Chemical Stops Dementia (At Least in Mice)

Treatments for dementia have been slow to develop. They’re nonexistent, even. We’ve learned a lot about prevention in recent years, and innovative new therapies make the dementia experience more tolerable for patients. But there’s been almost nothing in the way of medicinal intervention, let alone a cure.

Duke University might be set to change all that. In a new study, they’ve discovered that a chemical injection can effectively halt dementia in its tracks. The trials have been a success so far… but the only subjects are mice.

Researchers previously found that human patients with dementia experience a weakening in their immune system at the disease’s outset. That weakening may be responsible for dementia’s strong grip, as the brain isn’t able to protect itself as well as usual.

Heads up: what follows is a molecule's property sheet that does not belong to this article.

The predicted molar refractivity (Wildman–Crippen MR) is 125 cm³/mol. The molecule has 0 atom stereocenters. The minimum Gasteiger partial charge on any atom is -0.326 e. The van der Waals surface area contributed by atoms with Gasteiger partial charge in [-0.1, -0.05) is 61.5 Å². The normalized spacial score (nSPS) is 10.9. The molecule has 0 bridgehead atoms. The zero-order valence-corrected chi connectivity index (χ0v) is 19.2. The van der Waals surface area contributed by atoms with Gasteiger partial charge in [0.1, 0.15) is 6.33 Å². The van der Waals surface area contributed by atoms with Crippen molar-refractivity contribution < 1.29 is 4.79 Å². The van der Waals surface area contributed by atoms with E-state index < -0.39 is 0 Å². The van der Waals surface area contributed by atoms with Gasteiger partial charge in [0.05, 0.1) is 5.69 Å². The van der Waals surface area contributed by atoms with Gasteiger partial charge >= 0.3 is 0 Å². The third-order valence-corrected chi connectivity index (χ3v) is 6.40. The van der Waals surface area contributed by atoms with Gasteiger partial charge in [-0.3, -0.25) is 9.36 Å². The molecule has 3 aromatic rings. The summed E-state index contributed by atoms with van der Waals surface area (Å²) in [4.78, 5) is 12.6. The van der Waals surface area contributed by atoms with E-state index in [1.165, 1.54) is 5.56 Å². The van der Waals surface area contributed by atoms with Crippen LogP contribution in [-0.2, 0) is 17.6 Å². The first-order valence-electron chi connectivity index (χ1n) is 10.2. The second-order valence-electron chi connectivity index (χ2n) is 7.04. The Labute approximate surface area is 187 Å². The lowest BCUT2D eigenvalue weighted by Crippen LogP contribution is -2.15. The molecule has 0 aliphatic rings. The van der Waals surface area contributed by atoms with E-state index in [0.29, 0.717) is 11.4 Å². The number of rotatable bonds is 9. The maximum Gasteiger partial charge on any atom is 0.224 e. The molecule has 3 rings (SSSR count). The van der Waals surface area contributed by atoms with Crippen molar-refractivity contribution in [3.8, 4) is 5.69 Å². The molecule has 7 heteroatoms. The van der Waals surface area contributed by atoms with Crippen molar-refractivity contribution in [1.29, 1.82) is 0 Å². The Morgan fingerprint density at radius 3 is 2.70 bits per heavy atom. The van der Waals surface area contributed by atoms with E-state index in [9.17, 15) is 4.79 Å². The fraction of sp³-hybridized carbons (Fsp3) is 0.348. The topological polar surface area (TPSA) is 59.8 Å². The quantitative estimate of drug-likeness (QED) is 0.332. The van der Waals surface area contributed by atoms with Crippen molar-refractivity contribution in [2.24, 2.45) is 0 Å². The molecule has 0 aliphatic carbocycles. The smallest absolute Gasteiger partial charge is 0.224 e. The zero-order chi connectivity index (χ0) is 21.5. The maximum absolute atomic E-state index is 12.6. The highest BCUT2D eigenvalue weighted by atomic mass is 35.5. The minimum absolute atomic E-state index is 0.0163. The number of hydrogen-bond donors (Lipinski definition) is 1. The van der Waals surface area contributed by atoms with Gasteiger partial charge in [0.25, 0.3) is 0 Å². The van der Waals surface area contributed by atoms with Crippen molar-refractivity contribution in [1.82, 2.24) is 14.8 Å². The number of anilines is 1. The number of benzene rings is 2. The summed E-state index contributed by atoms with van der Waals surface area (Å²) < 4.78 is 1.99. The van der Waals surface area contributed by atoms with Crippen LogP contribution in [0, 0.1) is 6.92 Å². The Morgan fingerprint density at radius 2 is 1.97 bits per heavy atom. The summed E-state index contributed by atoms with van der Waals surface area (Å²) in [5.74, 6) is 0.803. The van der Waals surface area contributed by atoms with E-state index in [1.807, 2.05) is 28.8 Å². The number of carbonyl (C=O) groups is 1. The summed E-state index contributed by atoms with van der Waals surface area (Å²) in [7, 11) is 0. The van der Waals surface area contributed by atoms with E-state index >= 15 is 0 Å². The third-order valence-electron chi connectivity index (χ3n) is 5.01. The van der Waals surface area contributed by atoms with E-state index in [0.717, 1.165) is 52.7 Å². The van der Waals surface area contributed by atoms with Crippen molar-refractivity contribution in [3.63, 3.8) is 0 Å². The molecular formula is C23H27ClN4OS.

At the heart of the issue is an amino acid called arginine. Scientists know that there’s a relationship between arginine deficit and dementia, but until now, they haven’t been able to do anything with that connection. Now, Duke’s researchers say that a chemical injection can block the enzyme that breaks down arginine, effectively preventing the potentially causative deficit.

For more on the science behind it all, read the

Experts are quick to caution that the effects in mice may not translate to humans. And even in the rodents, they don’t yet know for how long the treatment can stave off Alzheimer’s.

Still, the news is exciting. It’s one of the first major, truly exciting developments in the otherwise lacking field of dementia treatment. Let’s hope the future sees a lot more good news unfold from this story.

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